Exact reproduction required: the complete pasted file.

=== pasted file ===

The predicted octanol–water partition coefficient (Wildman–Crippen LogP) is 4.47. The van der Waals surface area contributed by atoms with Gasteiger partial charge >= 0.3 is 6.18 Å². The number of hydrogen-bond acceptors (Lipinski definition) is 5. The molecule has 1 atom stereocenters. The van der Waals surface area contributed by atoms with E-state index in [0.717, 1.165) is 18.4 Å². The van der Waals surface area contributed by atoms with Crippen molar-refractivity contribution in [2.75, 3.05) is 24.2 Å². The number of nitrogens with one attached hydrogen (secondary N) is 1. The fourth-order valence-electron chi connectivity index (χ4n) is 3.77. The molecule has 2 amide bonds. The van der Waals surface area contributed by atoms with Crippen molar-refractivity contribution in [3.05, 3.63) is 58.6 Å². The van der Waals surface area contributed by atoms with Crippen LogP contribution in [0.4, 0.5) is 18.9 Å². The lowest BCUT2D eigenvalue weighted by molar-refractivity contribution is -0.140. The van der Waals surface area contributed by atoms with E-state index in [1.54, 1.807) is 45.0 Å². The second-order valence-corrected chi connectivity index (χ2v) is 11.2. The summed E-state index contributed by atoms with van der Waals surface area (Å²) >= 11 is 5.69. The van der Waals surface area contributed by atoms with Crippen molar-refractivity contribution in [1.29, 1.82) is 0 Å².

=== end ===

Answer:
The predicted octanol–water partition coefficient (Wildman–Crippen LogP) is 4.47. The van der Waals surface area contributed by atoms with Gasteiger partial charge >= 0.3 is 6.18 Å². The number of hydrogen-bond acceptors (Lipinski definition) is 5. The molecule has 1 atom stereocenters. The van der Waals surface area contributed by atoms with E-state index in [0.717, 1.165) is 18.4 Å². The van der Waals surface area contributed by atoms with Crippen molar-refractivity contribution in [2.75, 3.05) is 24.2 Å². The number of nitrogens with one attached hydrogen (secondary N) is 1. The fourth-order valence-electron chi connectivity index (χ4n) is 3.77. The molecule has 2 amide bonds. The van der Waals surface area contributed by atoms with Crippen molar-refractivity contribution in [3.05, 3.63) is 58.6 Å². The van der Waals surface area contributed by atoms with Crippen LogP contribution in [0.4, 0.5) is 18.9 Å². The lowest BCUT2D eigenvalue weighted by molar-refractivity contribution is -0.140. The van der Waals surface area contributed by atoms with E-state index in [1.54, 1.807) is 45.0 Å². The second-order valence-corrected chi connectivity index (χ2v) is 11.2. The summed E-state index contributed by atoms with van der Waals surface area (Å²) >= 11 is 5.69. The van der Waals surface area contributed by atoms with Crippen molar-refractivity contribution in [1.29, 1.82) is 0 Å².